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What are the differences between script submission from agents, managers and attorneys?

By Robert L. Seigel

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Question: I do not currently have an agent or manager and am considering having an entertainment attorney submit my script to a producer. What are the differences between script submission from agents/managers and attorneys from the perspective of the recipient? Is it an equally professional/acceptable method? Would I still need to send a query letter? What are the fees involved?

Most production companies, networks and studios prefer to deal with writers through a representative for several reasons. One, if a writer needs a representative to submit a script, then there is this filtering process in which only represented works are submitted for consideration and that representative is someone who believes that the work is worthy of such consideration. Although, these companies do not necessarily view these representatives as having strong story analysis skills but as a winnowing mechanism for them. Some representatives may submit almost everything that comes across a desk; however, development executives soon realize this and place that representative's submissions towards the bottom of the pile. In addition, these companies prefer to have some form of buffer between the writer and themselves since development or creative executives do not want to be forced into a position to tell a writer why a work is wrong for the company or wrong in general in that executive's opinion and analysis. Furthermore, if a deal is to be made with a writer, the representative as buffer also applies so that an executive does not have to negotiate directly with the writer who has a personal and professional involvement with the work.

Some companies prefer an agent or a manager to submit a writer's work to that of an entertainment attorney since the executives have a relationship with the agent or manager when it comes to submissions. Agents and managers often have worked with the writer when he or she was writing the script and executives can discuss the work more extensively with an agent or a manager than with an attorney who is generally submitting the work so that a writer does not need to sign a submission release. Many companies accept submissions from entertainment attorneys although some companies tend to accept submissions only from entertainment attorneys with whom they have a relationship (more of the filtering process). The agents and managers work often on commission (e.g., 10% and 15%-20% respectively although there are no absolute rules) and attorneys can work on a smaller commission (e.g., 5% to 10%); however, since most attorneys' key purpose is to provide legal counsel and not submit a client's wok, the attorney may charge a writer for the cost of writing and sending a letter (which often should be accompanied with your own query letter to the development or creative executive). Some attorneys will submit a work if the work is from an existing client so that the submission is a bit of a "value added" incidental service to negotiating a writer's agreement if a company does express interest in the writer's work.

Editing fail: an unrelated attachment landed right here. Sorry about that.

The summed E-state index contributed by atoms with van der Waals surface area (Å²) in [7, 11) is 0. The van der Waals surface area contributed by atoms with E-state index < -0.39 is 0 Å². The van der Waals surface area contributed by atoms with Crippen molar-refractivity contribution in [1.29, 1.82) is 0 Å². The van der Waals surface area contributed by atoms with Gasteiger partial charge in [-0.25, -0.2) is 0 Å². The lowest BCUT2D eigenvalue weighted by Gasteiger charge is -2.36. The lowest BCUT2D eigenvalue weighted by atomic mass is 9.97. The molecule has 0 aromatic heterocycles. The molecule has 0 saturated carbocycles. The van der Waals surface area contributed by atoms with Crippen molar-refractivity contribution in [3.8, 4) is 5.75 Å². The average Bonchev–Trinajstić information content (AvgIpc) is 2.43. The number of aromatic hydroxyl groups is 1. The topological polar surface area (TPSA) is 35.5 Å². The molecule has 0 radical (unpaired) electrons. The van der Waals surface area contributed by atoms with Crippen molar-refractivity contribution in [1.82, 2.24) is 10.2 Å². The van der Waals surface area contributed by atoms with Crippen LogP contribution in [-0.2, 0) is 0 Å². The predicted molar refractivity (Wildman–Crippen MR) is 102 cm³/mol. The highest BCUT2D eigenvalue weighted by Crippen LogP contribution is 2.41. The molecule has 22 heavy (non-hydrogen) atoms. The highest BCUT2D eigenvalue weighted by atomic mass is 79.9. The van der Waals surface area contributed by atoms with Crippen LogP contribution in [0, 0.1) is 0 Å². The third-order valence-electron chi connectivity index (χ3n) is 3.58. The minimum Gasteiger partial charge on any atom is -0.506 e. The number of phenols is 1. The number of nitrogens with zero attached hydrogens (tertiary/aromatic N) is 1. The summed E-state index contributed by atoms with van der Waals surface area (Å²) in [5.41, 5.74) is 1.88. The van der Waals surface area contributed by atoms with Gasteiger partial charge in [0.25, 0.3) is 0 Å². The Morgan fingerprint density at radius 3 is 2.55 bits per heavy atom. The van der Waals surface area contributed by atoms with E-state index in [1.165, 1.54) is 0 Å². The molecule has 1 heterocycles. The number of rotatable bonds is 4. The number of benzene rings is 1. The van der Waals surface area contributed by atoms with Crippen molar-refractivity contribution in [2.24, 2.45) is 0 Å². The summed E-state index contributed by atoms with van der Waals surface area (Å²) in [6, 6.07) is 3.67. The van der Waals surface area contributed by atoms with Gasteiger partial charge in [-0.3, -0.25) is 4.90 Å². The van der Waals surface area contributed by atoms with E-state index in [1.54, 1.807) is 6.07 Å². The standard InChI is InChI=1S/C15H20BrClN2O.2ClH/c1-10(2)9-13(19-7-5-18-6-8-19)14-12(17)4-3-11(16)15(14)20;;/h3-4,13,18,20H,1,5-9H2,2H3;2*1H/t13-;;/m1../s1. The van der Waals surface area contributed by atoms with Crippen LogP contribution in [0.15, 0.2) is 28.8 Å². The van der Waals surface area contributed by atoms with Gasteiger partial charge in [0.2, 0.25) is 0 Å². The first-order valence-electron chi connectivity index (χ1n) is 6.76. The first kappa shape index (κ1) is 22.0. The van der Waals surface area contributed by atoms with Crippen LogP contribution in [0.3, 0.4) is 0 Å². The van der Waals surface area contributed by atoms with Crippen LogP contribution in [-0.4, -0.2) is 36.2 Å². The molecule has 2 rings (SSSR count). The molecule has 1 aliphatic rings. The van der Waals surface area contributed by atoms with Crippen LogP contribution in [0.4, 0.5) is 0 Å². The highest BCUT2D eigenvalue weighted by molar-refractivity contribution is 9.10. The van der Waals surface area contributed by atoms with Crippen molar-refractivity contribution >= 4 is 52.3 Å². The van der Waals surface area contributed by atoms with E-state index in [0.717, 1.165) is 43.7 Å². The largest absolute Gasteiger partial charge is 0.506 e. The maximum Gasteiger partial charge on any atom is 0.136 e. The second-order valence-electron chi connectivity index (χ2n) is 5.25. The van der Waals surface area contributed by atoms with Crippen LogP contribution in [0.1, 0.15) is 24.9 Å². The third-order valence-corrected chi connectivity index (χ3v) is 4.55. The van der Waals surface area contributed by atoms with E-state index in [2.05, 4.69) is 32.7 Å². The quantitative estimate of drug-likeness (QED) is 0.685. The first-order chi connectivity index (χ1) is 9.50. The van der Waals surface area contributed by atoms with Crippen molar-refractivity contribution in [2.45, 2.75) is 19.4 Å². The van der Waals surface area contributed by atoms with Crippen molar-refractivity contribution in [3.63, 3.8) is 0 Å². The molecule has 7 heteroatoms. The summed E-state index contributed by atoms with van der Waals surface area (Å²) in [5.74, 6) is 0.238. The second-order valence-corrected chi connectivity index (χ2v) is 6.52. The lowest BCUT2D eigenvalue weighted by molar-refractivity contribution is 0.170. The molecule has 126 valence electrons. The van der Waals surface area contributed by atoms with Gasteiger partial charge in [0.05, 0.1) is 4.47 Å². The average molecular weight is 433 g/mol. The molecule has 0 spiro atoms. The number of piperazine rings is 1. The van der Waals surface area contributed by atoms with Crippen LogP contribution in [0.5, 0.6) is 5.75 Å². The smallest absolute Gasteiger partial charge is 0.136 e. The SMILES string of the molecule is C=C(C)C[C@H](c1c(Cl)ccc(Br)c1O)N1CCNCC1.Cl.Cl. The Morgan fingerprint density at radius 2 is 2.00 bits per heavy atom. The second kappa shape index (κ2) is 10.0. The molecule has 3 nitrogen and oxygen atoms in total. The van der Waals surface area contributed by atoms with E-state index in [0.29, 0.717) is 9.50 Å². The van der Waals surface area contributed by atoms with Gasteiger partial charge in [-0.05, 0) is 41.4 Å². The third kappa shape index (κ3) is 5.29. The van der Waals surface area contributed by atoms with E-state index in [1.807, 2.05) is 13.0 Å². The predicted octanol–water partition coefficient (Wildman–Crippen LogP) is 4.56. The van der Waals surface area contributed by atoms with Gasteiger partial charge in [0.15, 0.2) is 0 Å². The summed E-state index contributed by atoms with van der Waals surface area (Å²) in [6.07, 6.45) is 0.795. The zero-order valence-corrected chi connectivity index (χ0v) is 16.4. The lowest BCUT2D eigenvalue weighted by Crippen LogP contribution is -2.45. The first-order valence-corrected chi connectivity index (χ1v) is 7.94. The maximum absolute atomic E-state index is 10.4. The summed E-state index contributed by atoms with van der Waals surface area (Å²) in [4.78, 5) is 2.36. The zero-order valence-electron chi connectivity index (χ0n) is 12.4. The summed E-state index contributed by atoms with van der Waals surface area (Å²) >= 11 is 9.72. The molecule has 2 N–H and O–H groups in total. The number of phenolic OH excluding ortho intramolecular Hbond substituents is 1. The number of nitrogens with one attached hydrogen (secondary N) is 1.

About Robert L. Seigel

Robert L. Seigel ([email protected]) is a NYC entertainment attorney and a partner in the Cowan DeBaets Abrahams & Sheppard LLP law firm which specializes in the representation of clients in the entertainment and media areas.

DISCLAIMER: The information provided here is intended to provide general information and does not constitute legal advice. You should not act or rely on such information without seeking the advice of an attorney and receiving counsel based on your particular facts and circumstances. Many of the legal principles mentioned might be subject to exceptions and qualifications, which are not necessarily noted in the answers. Furthermore, laws are subject to change and vary by jurisdiction.
Screenwriting Article by Robert L. Seigel

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